What is leadership? What does it mean to be a great leader? These questions and more were discussed by 100 Foss High School students at the school’s first leadership lock-in on March 20.
“You are all here for a reason. You were nominated because we believe in you and your leadership potential,” Thu Ament, Foss High School principal, told students. “Your purpose is to build on that leadership. You can help spread what you learn from the lock-in to other students throughout the school.”
The purpose of the lock-in was to bring together students from all over Foss and provide them with training to develop their leadership skills so they can help cultivate community spirit at Foss.
Student leaders planned the event with the help of administrators. Each teacher, club advisor and coach nominated a person who they thought had leadership potential or would benefit from the leadership lock in. It was an opportunity to bring students together who do not normally hang out. “Students thought it was pretty cool that they were nominated,” said teacher Carlene Herd.
Ilona Trofimovich, a junior, had a leadership role in coordinating the event. “It gives students an opportunity to get acquainted with each other and know better who are there for them,” Trofimovich said. “The goal of the event was to develop stronger leadership and morale.”
The lock-in—which went from 8 p.m.–8 a.m.— was jam-packed full of workshops, inspirational speakers, activities and team building. Student leaders facilitated each workshop for participants. The workshops and activities focused on the following themes: character, teamwork and leadership.
Sarah Fonoimoana, a junior at Foss, believes that leadership means being a role model to others so that people will want to follow in your footsteps. She said her parents don’t want her to settle down yet and they want her to have a better life than what they have. She was most impressed with everyone’s spirit. “People were enthusiastic through the entire lock-in,” she said.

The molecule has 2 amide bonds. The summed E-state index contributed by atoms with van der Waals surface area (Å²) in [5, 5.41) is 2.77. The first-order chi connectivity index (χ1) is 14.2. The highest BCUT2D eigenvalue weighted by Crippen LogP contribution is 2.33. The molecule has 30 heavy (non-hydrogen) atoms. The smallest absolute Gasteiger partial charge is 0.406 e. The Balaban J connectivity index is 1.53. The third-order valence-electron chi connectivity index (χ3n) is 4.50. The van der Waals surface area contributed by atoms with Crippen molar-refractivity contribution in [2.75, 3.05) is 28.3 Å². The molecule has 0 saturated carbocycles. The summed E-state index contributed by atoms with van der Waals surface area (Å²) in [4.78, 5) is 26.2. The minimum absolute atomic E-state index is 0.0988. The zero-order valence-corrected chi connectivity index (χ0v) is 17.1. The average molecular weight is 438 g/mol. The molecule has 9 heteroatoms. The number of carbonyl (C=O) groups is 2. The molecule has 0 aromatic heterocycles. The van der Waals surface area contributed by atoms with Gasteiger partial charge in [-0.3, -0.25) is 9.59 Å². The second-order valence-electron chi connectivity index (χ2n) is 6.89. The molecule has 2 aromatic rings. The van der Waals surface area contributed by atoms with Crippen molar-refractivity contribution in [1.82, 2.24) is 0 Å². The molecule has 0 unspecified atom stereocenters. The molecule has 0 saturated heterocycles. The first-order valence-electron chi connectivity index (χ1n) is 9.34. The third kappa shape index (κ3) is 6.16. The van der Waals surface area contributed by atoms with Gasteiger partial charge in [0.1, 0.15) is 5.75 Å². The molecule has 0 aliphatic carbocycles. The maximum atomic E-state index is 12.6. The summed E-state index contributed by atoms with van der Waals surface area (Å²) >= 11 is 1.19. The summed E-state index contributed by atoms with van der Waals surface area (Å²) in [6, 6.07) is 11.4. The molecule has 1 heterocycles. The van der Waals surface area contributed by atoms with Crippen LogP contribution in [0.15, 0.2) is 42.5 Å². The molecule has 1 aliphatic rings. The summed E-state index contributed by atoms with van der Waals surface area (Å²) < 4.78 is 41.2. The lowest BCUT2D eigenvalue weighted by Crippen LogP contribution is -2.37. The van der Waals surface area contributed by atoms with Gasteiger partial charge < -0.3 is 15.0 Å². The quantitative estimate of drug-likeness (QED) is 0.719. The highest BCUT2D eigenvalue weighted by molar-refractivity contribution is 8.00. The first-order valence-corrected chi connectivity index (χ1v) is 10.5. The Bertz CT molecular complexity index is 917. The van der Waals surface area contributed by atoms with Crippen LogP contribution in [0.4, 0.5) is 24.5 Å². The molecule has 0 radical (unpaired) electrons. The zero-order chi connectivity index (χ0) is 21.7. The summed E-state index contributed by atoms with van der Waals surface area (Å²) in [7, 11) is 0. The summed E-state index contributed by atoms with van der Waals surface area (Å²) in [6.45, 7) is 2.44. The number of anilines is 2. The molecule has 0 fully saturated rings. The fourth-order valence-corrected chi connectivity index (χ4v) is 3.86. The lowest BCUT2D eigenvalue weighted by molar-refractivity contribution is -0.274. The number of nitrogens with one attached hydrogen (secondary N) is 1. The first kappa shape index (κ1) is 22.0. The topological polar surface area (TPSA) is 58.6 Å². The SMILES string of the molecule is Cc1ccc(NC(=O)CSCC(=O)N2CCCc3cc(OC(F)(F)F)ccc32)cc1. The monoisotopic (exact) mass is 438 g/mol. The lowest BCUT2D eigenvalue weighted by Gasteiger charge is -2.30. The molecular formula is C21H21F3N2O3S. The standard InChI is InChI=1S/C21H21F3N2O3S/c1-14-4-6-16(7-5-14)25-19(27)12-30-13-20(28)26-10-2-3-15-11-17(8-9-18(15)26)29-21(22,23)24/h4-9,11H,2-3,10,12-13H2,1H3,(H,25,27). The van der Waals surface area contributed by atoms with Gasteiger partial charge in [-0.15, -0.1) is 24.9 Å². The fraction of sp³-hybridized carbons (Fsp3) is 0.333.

Austin Dobbins, a sophomore who optionally enrolled to attend Foss, said he was impressed with the turnout. He is a sophomore class senator and helped coordinate a workshop, movie room and game room. He agrees that leadership means being an example and leading by example. His favorite part of the evening was swimming (he’s on the swim team).
Maya Washington, a senior at Foss who is also president of the gospel choir and an Achiever’s scholar, said that leadership is a responsibility that should be valued. She tries to remember that people are watching so she tries not to carry herself in a way that would hinder anybody else’s growth. She enjoyed talking to people that she doesn’t normally talk to and changed ideas about them. “The event was positive and I wish they would have done it before now,” she said.
She gets upset if people say negative things about Foss because she knows it is a great school. “Foss staff members are striving to create a sense of community and try to pull students in. It’s a great school…Foss is a place of learning.” The leader she admires most is her mom who puts her family first.
Overall, the event went well and students plan on making it an annual event. “Students got to know kids they haven’t met before. By the end of the lock-in, they were one group versus small pockets,” said Steven Lee, ASB vice president and a lead event coordinator. “I hope it helps spread Falcon Pride and improves school spirit and community.”